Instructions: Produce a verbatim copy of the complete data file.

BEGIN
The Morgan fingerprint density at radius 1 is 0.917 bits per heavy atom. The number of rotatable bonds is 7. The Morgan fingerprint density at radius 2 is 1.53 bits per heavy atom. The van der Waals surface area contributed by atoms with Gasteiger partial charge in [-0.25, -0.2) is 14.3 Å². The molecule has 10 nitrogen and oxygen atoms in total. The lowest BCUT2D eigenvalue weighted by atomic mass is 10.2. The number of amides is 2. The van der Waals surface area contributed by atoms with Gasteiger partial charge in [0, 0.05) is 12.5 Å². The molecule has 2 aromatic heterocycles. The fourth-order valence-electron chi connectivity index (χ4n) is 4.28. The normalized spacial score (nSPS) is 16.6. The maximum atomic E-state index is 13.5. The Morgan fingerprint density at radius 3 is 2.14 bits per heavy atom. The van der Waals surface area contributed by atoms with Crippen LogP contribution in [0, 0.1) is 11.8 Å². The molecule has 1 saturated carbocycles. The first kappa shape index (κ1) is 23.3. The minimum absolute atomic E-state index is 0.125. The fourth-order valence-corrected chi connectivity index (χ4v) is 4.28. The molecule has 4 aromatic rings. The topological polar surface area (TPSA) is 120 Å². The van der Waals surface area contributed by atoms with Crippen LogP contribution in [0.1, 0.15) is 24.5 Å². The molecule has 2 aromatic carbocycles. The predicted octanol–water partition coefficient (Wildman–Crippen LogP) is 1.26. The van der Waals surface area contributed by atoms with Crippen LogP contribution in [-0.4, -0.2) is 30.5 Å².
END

The Morgan fingerprint density at radius 1 is 0.917 bits per heavy atom. The number of rotatable bonds is 7. The Morgan fingerprint density at radius 2 is 1.53 bits per heavy atom. The van der Waals surface area contributed by atoms with Gasteiger partial charge in [-0.25, -0.2) is 14.3 Å². The molecule has 10 nitrogen and oxygen atoms in total. The lowest BCUT2D eigenvalue weighted by atomic mass is 10.2. The number of amides is 2. The van der Waals surface area contributed by atoms with Gasteiger partial charge in [0, 0.05) is 12.5 Å². The molecule has 2 aromatic heterocycles. The fourth-order valence-electron chi connectivity index (χ4n) is 4.28. The normalized spacial score (nSPS) is 16.6. The maximum atomic E-state index is 13.5. The Morgan fingerprint density at radius 3 is 2.14 bits per heavy atom. The van der Waals surface area contributed by atoms with Crippen LogP contribution in [0, 0.1) is 11.8 Å². The molecule has 1 saturated carbocycles. The first kappa shape index (κ1) is 23.3. The minimum absolute atomic E-state index is 0.125. The fourth-order valence-corrected chi connectivity index (χ4v) is 4.28. The molecule has 4 aromatic rings. The topological polar surface area (TPSA) is 120 Å². The van der Waals surface area contributed by atoms with Crippen LogP contribution in [0.1, 0.15) is 24.5 Å². The molecule has 2 aromatic carbocycles. The predicted octanol–water partition coefficient (Wildman–Crippen LogP) is 1.26. The van der Waals surface area contributed by atoms with Crippen LogP contribution in [-0.4, -0.2) is 30.5 Å².